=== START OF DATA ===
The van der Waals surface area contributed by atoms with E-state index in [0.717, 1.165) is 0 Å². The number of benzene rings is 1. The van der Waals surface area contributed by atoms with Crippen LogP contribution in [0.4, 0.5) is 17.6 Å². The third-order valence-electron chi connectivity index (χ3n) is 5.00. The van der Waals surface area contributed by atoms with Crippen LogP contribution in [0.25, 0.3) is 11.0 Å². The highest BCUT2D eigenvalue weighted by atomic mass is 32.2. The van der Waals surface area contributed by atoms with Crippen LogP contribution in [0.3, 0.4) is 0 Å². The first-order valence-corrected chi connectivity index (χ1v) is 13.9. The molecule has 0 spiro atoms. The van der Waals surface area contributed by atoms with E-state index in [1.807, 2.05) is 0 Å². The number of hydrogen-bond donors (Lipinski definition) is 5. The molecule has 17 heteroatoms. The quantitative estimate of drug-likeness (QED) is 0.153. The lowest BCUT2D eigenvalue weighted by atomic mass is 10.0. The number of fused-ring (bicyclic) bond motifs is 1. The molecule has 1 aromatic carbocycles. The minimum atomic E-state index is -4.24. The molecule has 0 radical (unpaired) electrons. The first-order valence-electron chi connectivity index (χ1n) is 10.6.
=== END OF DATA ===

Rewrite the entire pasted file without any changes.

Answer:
The van der Waals surface area contributed by atoms with E-state index in [0.717, 1.165) is 0 Å². The number of benzene rings is 1. The van der Waals surface area contributed by atoms with Crippen LogP contribution in [0.4, 0.5) is 17.6 Å². The third-order valence-electron chi connectivity index (χ3n) is 5.00. The van der Waals surface area contributed by atoms with Crippen LogP contribution in [0.25, 0.3) is 11.0 Å². The highest BCUT2D eigenvalue weighted by atomic mass is 32.2. The van der Waals surface area contributed by atoms with Crippen LogP contribution in [0.3, 0.4) is 0 Å². The first-order valence-corrected chi connectivity index (χ1v) is 13.9. The molecule has 0 spiro atoms. The van der Waals surface area contributed by atoms with E-state index in [1.807, 2.05) is 0 Å². The number of hydrogen-bond donors (Lipinski definition) is 5. The molecule has 17 heteroatoms. The quantitative estimate of drug-likeness (QED) is 0.153. The lowest BCUT2D eigenvalue weighted by atomic mass is 10.0. The number of fused-ring (bicyclic) bond motifs is 1. The molecule has 1 aromatic carbocycles. The minimum atomic E-state index is -4.24. The molecule has 0 radical (unpaired) electrons. The first-order valence-electron chi connectivity index (χ1n) is 10.6.